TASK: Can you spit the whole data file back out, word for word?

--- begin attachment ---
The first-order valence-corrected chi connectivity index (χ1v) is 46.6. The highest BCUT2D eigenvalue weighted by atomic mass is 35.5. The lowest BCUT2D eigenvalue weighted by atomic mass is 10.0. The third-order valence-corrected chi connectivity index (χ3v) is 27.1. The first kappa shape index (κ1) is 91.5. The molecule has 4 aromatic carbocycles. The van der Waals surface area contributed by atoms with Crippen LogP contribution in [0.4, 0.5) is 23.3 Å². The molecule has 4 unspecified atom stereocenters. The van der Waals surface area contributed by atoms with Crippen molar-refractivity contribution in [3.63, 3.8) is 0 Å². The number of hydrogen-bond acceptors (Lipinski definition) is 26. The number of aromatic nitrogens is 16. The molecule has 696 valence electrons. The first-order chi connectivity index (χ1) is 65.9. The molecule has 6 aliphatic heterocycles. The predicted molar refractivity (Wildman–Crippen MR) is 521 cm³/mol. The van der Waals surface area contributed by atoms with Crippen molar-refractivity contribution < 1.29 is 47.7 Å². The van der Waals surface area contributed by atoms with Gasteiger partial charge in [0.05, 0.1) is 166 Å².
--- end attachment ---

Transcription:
The first-order valence-corrected chi connectivity index (χ1v) is 46.6. The highest BCUT2D eigenvalue weighted by atomic mass is 35.5. The lowest BCUT2D eigenvalue weighted by atomic mass is 10.0. The third-order valence-corrected chi connectivity index (χ3v) is 27.1. The first kappa shape index (κ1) is 91.5. The molecule has 4 aromatic carbocycles. The van der Waals surface area contributed by atoms with Crippen LogP contribution in [0.4, 0.5) is 23.3 Å². The molecule has 4 unspecified atom stereocenters. The van der Waals surface area contributed by atoms with Crippen molar-refractivity contribution in [3.63, 3.8) is 0 Å². The number of hydrogen-bond acceptors (Lipinski definition) is 26. The number of aromatic nitrogens is 16. The molecule has 696 valence electrons. The first-order chi connectivity index (χ1) is 65.9. The molecule has 6 aliphatic heterocycles. The predicted molar refractivity (Wildman–Crippen MR) is 521 cm³/mol. The van der Waals surface area contributed by atoms with Crippen molar-refractivity contribution < 1.29 is 47.7 Å². The van der Waals surface area contributed by atoms with Gasteiger partial charge in [0.05, 0.1) is 166 Å².